Each club plays each opponent twice; four points are awarded for a win, two for a draw, and no points are given for a defeat. A similar points system is used by most of the club competitions. The top four clubs proceed to the play-offs (first introduced in 2006). not needed


The founding of the league coincided with a period of rapid change for Russian rugby, and the format has differed nearly every season since 2005 a year after the Russian Superleague was re-formed.

In 2007, Yug-Krasnodar were admitted to the competition, increasing the league's size to eight teams. For 2008 several lower division clubs were admitted, with a total of 14 teams split into three conferences based on geography. Many of elevated clubs were semiprofessional or even amateur in nature, which lead a lack of competitive balance. The average attendance that season was 4285.

2010 saw another change of format. Gone was the East-West divide, culminating in the formation of a 'Super Group'. VVA Monino, Krasny Yar, Yenisey-STM, Slava Moscow, RC Novokuznetsk and Imperia-Dynamo are joined by Fili Moscow and Spartak GM in a straight home-and-away league format. The Rugby Union of Russia were reluctant to make any changes in 2011, a World Cup year.

Current TeamsEdit

Geographic LocationsEdit

Locations of the 2019 Professional Rugby League teams


League Honour BoardEdit

Year Champion Runner-up
Soviet Championship
1936 Dynamo Moscow VTsIK School Moscow
1938 Dynamo Moscow Spartak Moscow
1939 Dynamo Moscow Spartak Moscow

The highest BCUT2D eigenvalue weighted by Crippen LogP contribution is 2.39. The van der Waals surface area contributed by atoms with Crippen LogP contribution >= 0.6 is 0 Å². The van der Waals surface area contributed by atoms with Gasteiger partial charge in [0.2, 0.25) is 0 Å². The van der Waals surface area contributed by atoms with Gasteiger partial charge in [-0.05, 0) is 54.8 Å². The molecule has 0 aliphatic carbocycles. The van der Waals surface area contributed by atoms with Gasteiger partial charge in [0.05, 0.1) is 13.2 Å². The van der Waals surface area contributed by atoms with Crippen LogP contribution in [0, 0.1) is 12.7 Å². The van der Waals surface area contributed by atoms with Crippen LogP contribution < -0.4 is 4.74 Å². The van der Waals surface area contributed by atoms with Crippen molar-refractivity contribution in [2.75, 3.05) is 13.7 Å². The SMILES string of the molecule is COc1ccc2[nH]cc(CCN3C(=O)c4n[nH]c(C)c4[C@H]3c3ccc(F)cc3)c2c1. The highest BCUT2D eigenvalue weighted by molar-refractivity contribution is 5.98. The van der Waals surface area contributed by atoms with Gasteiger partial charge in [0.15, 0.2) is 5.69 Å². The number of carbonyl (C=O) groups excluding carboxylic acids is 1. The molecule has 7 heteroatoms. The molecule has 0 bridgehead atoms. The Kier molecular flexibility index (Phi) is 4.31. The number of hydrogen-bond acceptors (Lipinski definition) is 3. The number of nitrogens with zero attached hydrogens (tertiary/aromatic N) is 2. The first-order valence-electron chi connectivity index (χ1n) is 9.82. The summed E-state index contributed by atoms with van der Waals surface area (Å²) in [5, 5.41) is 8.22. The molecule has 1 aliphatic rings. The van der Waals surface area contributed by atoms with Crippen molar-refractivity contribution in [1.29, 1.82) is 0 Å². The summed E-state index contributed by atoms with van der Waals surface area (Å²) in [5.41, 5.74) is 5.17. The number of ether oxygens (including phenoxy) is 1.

1966 MVTU Dynamo Tbilisi
1968 MVTU Dynamo Moscow
1969 VVA Fili Moscow
1970 Fili Moscow MAI Moscow
1971 VVA MAI Moscow
1972 Fili Moscow VVA
1973 Fili Moscow Burevestnik Leningrad
1974 Fili Moscow KIIGA Kiev
1975 Fili Moscow KIIGA Kiev
1976 VVA Slava Moscow
1977 VVA Slava Moscow
1978 RC Aviator Kiev Fili Moscow
1979 Slava Moscow Fili Moscow
1980 VVA RC Lokomotiv Moscow
1981 VVA RC Aviator Kiev
1982 Slava Moscow VVA
1983 RC Lokomotiv Moscow Fili Moscow
1984 VVA RC AIA Kutaisi
1985 VVA Slava Moscow
1986 VVA Slava Moscow
1987 RC AIA Kutaisi VVA
1988 RC AIA Kutaisi Krasny Yar
1989 RC AIA Kutaisi VVA
1990 Krasny Yar VVA
1991 Krasny Yar SKA Alma Ata
Russian Superleague
1992 Krasny Yar VVA
1993 VVA Krasny Yar
1994 Krasny Yar VVA
1995 Krasny Yar West Star Kaliningrad
1996 Krasny Yar RC Penza
1997 Krasny Yar RC Penza
1998 Krasny Yar VVA
1999 Enisei-STM Krasny Yar
2000 Krasny Yar Enisei-STM
2001 Krasny Yar Enisei-STM
2002 Enisei-STM Krasny Yar
2003 VVA Enisei-STM
2004 VVA Enisei-STM
Russian Professional League
2005 Enisei-STM VVA
2006 VVA Krasny Yar
2007 VVA Enisei-STM
2008 VVA Slava Moscow
2009 VVA Enisei-STM
2010 VVA Enisei-STM
2011 Enisei-STM Krasny Yar
2012 Enisei-STM Krasny Yar
2013 Krasny Yar Enisei-STM
2014 Enisei-STM Krasny Yar
2015 Krasny Yar Enisei-STM
2016 Enisei-STM Krasny Yar
2017 Enisei-STM Krasny Yar
2018 Enisei-STM Krasny Yar
Team Number of Titles
VVA 17
Krasny Yar 12
Enisei-STM 9
Fili Moscow 5
Dynamo Moscow 3
RC AIA Kutaisi 3
Slava Moscow 2
RC Aviator Kiev 1
RC Lokomotiv Moscow 1

Progress of the clubsEdit

Tier 1, progress of the clubs (1992-2018)


External linksEdit